“In the pursuit of reviving a neighborhood and building a community, some opt for politics and others opt for football. We have opted for art and culture, ”Eman Hussein, deputy general manager of Al-Ismaelia, told Arab News.

Aiming to transform the city center into an inclusive neighborhood, Al-Ismaelia has combined restoration projects with a range of art and culture exhibitions.

“When you elevate one aspect of the community, the whole ecosystem is elevated,” Hussein said.


A close exchange between the French artist JR and his friend the musician Pharell in Giza. (Mai Barbier)

Today, the company owns 25 properties in downtown Cairo, many of which have been transformed into coworking spaces, rental housing, retail stores and offices.

Al-Ismaelia’s plans were put on hold amid unrest surrounding the 2011 Egyptian uprising before projects resumed in collaboration with the government.

“Restoration comes with challenges at every step,” Hussein said. These range from acquiring the building from 90 different owners to licensing, infrastructure issues and operational limitations such as power supply.

However, she is pleased with the outcome and said the neighborhood enjoys an authentic revival of the past, contemporary flair, as well as strong support for local art, culture and concepts.


Views inside the museum of Egyptian sculptor Adam Henein. (Mai Barbier)

The movement to bring the past to life is accompanied by a strong contemporary cultural agenda. Today, the old historic quarter of Cairo is home to pop-up galleries and contemporary art exhibitions.

Perhaps one of the most intriguing showcases is Ai-Da, a three-legged robot who answers the Sphinx riddle with AI-generated messages and AI-based designs. Ai-Da’s arrival in Egypt sparked controversy after the robot was briefly detained by authorities who feared it was a spy device.

Cairo’s affluent Zamalek district is also home to some well-established contemporary art galleries, including Zamalek Art Gallery, Art Talk Gallery, and Ubuntu Art Gallery.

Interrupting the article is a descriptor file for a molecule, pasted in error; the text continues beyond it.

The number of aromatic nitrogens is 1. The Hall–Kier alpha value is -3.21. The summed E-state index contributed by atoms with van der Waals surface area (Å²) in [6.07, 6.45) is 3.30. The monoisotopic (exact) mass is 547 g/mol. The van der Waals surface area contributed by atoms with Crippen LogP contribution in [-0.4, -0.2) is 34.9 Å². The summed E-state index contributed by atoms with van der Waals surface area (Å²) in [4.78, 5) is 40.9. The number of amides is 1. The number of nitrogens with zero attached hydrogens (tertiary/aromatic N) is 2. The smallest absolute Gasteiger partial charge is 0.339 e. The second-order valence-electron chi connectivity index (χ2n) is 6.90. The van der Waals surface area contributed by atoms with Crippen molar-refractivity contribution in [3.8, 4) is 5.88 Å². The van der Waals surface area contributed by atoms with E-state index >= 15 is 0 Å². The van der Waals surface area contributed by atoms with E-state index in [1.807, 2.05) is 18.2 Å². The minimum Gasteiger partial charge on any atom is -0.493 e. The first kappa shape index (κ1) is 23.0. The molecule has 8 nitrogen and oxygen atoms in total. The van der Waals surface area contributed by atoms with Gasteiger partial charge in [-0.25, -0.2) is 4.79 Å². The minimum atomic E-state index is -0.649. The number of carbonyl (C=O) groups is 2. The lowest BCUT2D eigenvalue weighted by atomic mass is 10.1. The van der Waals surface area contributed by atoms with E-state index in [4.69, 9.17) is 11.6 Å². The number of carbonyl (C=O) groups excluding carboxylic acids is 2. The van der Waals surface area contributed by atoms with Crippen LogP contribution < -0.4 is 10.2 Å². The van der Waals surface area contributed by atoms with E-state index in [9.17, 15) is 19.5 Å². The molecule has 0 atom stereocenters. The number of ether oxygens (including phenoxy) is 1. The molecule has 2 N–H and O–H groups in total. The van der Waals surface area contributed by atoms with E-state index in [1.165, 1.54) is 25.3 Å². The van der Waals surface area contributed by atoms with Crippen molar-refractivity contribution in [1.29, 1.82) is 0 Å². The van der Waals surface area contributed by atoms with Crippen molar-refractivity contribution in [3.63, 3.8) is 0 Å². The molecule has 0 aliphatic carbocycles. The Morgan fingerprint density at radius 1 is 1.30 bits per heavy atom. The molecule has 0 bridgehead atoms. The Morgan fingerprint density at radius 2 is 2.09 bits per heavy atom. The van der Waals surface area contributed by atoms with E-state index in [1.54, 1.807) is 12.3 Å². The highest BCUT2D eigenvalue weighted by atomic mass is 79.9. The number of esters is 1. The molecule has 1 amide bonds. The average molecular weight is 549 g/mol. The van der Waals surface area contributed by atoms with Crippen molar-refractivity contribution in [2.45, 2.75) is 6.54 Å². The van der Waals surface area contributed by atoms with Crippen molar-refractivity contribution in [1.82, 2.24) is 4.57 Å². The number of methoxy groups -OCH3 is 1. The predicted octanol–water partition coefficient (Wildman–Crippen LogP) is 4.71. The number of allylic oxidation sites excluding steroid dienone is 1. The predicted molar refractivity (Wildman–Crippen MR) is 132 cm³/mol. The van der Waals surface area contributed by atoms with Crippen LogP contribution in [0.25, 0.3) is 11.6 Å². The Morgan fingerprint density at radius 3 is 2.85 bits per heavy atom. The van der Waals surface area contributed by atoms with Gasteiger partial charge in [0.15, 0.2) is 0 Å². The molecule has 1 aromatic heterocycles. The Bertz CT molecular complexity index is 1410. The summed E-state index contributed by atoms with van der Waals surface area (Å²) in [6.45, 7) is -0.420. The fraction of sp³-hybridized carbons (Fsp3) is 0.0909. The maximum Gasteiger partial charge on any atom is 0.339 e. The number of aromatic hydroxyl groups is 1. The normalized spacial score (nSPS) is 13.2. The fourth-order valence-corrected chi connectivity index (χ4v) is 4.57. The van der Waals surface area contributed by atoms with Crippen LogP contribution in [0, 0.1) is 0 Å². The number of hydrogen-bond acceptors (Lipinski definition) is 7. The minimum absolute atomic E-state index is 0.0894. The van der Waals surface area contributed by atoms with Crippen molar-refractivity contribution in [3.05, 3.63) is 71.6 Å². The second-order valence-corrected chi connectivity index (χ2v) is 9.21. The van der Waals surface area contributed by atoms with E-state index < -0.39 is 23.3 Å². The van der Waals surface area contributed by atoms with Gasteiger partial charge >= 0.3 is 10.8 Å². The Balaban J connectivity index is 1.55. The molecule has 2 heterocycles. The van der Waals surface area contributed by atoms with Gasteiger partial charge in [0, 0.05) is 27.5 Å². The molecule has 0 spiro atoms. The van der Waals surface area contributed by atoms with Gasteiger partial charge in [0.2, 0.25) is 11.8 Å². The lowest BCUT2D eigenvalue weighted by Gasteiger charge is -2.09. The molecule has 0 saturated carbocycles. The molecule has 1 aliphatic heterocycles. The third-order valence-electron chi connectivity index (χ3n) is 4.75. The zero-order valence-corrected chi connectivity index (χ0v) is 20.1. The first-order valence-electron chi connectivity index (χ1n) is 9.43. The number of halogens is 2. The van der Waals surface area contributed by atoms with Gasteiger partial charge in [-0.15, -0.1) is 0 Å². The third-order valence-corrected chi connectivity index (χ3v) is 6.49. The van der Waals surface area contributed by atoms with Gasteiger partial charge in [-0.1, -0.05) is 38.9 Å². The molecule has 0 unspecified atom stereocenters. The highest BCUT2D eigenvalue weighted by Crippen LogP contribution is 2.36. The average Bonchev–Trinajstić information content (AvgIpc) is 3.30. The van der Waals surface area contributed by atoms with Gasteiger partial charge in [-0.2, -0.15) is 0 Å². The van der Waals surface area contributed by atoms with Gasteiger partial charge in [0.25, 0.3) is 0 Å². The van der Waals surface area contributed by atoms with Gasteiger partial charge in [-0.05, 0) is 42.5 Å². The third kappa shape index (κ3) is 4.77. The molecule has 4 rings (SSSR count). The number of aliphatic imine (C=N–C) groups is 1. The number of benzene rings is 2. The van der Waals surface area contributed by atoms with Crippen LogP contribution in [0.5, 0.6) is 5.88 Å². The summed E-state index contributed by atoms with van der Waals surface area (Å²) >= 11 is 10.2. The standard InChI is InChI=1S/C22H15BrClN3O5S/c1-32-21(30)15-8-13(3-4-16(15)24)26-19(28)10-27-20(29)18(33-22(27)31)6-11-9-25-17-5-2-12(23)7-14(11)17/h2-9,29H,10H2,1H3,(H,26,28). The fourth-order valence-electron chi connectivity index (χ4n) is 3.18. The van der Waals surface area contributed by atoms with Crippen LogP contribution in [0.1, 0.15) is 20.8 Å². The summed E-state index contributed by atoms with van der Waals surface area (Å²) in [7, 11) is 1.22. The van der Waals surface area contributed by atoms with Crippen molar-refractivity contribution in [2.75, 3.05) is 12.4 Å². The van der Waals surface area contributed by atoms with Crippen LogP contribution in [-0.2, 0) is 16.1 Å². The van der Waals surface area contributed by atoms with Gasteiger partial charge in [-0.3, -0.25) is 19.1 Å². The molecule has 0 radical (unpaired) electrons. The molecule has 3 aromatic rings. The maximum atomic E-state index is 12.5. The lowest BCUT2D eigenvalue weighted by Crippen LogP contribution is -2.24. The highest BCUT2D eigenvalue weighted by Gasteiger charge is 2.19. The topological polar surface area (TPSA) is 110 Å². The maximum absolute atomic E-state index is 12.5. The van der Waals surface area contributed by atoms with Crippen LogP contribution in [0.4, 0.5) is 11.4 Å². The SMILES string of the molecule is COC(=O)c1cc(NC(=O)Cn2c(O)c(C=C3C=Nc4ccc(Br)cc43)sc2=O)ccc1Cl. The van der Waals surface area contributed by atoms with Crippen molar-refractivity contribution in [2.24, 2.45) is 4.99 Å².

The three-story Adam Henein Museum in the Giza district includes a sculpture park owned by the late artist Adam Henein (formerly known as Samuel) and managed today by Inas Luca, who, as director of the Foundation Adam Henein, was entrusted with treasures, ”as she puts it.

Henein, who died in 2020, founded the annual Aswan International Sculpture Symposium. The museum is dedicated to the exhibition of his drawings, paintings and sculptures, including a collection previously exhibited at the Metropolitan Museum in 1999-2000.


Sculpture “Ensemble” by Lorenzo Quinn at Forever Is Now – Credit: Hesham El Sayfi – Courtesy of Art from Egypt. (Provided)

What’s next for the Egyptian cultural scene? The country is patiently awaiting the results of the latest expeditions from Zahi Hawass, archaeologist, National Geographic explorer and former Minister of State for Antiquities

Hawass has teamed up with Netflix for a five-episode documentary series that will premiere next year and unravel the mystery of Tutankhamun’s death.

The world is also eagerly awaiting the opening of the Grand Egyptian Museum, which promises to be another momentous occasion.

For a country of 105 million people and an ancient civilization that continues to influence literature, cinematographic architecture and fashion, it is evident that there is no shortage of human capital and intellectual wealth, and that Egypt is ready to enchant the world again.

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May Barber is an architect and brand management consultant focused on sustainability and goal-oriented projects.